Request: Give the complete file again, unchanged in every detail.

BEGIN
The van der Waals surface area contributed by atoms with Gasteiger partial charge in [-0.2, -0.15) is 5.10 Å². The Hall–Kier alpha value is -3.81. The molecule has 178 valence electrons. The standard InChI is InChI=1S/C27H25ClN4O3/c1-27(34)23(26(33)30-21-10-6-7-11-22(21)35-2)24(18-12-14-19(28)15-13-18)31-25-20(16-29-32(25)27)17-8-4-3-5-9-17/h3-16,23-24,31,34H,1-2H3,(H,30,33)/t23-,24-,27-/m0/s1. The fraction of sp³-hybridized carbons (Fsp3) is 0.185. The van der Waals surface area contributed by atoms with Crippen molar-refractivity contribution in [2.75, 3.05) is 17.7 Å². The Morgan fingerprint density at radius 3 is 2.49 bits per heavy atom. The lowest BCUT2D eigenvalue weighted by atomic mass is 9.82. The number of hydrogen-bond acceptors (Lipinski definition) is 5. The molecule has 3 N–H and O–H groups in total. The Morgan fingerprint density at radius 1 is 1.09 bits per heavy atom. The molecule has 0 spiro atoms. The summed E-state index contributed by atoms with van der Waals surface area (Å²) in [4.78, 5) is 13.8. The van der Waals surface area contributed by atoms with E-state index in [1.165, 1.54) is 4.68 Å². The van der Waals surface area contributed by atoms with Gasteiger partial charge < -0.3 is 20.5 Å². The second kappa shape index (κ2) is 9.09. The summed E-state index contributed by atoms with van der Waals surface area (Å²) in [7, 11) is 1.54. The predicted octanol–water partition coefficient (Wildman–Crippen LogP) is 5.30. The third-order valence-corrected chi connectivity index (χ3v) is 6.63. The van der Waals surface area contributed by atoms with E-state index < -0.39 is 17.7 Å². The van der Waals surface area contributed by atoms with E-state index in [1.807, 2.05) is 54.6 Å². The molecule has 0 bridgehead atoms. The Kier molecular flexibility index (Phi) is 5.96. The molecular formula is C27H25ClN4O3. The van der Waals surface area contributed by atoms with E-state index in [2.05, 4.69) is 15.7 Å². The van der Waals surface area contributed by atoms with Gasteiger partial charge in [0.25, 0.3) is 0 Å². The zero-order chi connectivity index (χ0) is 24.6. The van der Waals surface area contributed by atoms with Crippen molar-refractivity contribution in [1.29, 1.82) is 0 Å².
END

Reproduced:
The van der Waals surface area contributed by atoms with Gasteiger partial charge in [-0.2, -0.15) is 5.10 Å². The Hall–Kier alpha value is -3.81. The molecule has 178 valence electrons. The standard InChI is InChI=1S/C27H25ClN4O3/c1-27(34)23(26(33)30-21-10-6-7-11-22(21)35-2)24(18-12-14-19(28)15-13-18)31-25-20(16-29-32(25)27)17-8-4-3-5-9-17/h3-16,23-24,31,34H,1-2H3,(H,30,33)/t23-,24-,27-/m0/s1. The fraction of sp³-hybridized carbons (Fsp3) is 0.185. The van der Waals surface area contributed by atoms with Crippen molar-refractivity contribution in [2.75, 3.05) is 17.7 Å². The Morgan fingerprint density at radius 3 is 2.49 bits per heavy atom. The lowest BCUT2D eigenvalue weighted by atomic mass is 9.82. The number of hydrogen-bond acceptors (Lipinski definition) is 5. The molecule has 3 N–H and O–H groups in total. The Morgan fingerprint density at radius 1 is 1.09 bits per heavy atom. The molecule has 0 spiro atoms. The summed E-state index contributed by atoms with van der Waals surface area (Å²) in [4.78, 5) is 13.8. The van der Waals surface area contributed by atoms with E-state index in [1.165, 1.54) is 4.68 Å². The van der Waals surface area contributed by atoms with Gasteiger partial charge < -0.3 is 20.5 Å². The second kappa shape index (κ2) is 9.09. The summed E-state index contributed by atoms with van der Waals surface area (Å²) in [7, 11) is 1.54. The predicted octanol–water partition coefficient (Wildman–Crippen LogP) is 5.30. The third-order valence-corrected chi connectivity index (χ3v) is 6.63. The van der Waals surface area contributed by atoms with E-state index < -0.39 is 17.7 Å². The van der Waals surface area contributed by atoms with E-state index in [1.807, 2.05) is 54.6 Å². The molecule has 0 bridgehead atoms. The Kier molecular flexibility index (Phi) is 5.96. The molecular formula is C27H25ClN4O3. The van der Waals surface area contributed by atoms with E-state index in [2.05, 4.69) is 15.7 Å². The van der Waals surface area contributed by atoms with Gasteiger partial charge in [0.25, 0.3) is 0 Å². The zero-order chi connectivity index (χ0) is 24.6. The van der Waals surface area contributed by atoms with Crippen molar-refractivity contribution in [1.29, 1.82) is 0 Å².